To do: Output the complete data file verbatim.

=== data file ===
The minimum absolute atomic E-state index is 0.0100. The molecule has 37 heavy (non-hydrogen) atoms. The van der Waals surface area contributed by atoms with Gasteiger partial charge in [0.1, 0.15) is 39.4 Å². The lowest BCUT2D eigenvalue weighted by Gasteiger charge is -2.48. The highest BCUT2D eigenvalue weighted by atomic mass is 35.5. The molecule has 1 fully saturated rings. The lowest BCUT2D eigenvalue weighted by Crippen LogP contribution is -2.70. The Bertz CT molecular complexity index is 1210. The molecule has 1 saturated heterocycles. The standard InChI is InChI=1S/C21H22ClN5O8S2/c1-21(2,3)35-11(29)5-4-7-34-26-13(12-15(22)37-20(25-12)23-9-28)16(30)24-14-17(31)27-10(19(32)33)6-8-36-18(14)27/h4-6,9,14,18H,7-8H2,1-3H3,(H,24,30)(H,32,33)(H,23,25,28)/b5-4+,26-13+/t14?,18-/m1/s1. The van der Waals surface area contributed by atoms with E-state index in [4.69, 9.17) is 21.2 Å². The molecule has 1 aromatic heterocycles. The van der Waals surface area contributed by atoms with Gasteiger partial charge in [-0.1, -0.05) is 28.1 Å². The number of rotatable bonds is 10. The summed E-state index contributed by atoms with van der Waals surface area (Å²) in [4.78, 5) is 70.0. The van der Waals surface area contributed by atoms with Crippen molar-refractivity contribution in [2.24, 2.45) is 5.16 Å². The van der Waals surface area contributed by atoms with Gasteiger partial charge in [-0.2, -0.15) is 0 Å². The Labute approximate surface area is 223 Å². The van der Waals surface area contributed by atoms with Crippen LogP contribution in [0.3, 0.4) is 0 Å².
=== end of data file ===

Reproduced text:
The minimum absolute atomic E-state index is 0.0100. The molecule has 37 heavy (non-hydrogen) atoms. The van der Waals surface area contributed by atoms with Gasteiger partial charge in [0.1, 0.15) is 39.4 Å². The lowest BCUT2D eigenvalue weighted by Gasteiger charge is -2.48. The highest BCUT2D eigenvalue weighted by atomic mass is 35.5. The molecule has 1 fully saturated rings. The lowest BCUT2D eigenvalue weighted by Crippen LogP contribution is -2.70. The Bertz CT molecular complexity index is 1210. The molecule has 1 saturated heterocycles. The standard InChI is InChI=1S/C21H22ClN5O8S2/c1-21(2,3)35-11(29)5-4-7-34-26-13(12-15(22)37-20(25-12)23-9-28)16(30)24-14-17(31)27-10(19(32)33)6-8-36-18(14)27/h4-6,9,14,18H,7-8H2,1-3H3,(H,24,30)(H,32,33)(H,23,25,28)/b5-4+,26-13+/t14?,18-/m1/s1. The van der Waals surface area contributed by atoms with E-state index in [4.69, 9.17) is 21.2 Å². The molecule has 1 aromatic heterocycles. The van der Waals surface area contributed by atoms with Gasteiger partial charge in [-0.1, -0.05) is 28.1 Å². The number of rotatable bonds is 10. The summed E-state index contributed by atoms with van der Waals surface area (Å²) in [4.78, 5) is 70.0. The van der Waals surface area contributed by atoms with Crippen molar-refractivity contribution in [2.24, 2.45) is 5.16 Å². The van der Waals surface area contributed by atoms with Gasteiger partial charge in [-0.2, -0.15) is 0 Å². The Labute approximate surface area is 223 Å². The van der Waals surface area contributed by atoms with Crippen LogP contribution in [0.3, 0.4) is 0 Å².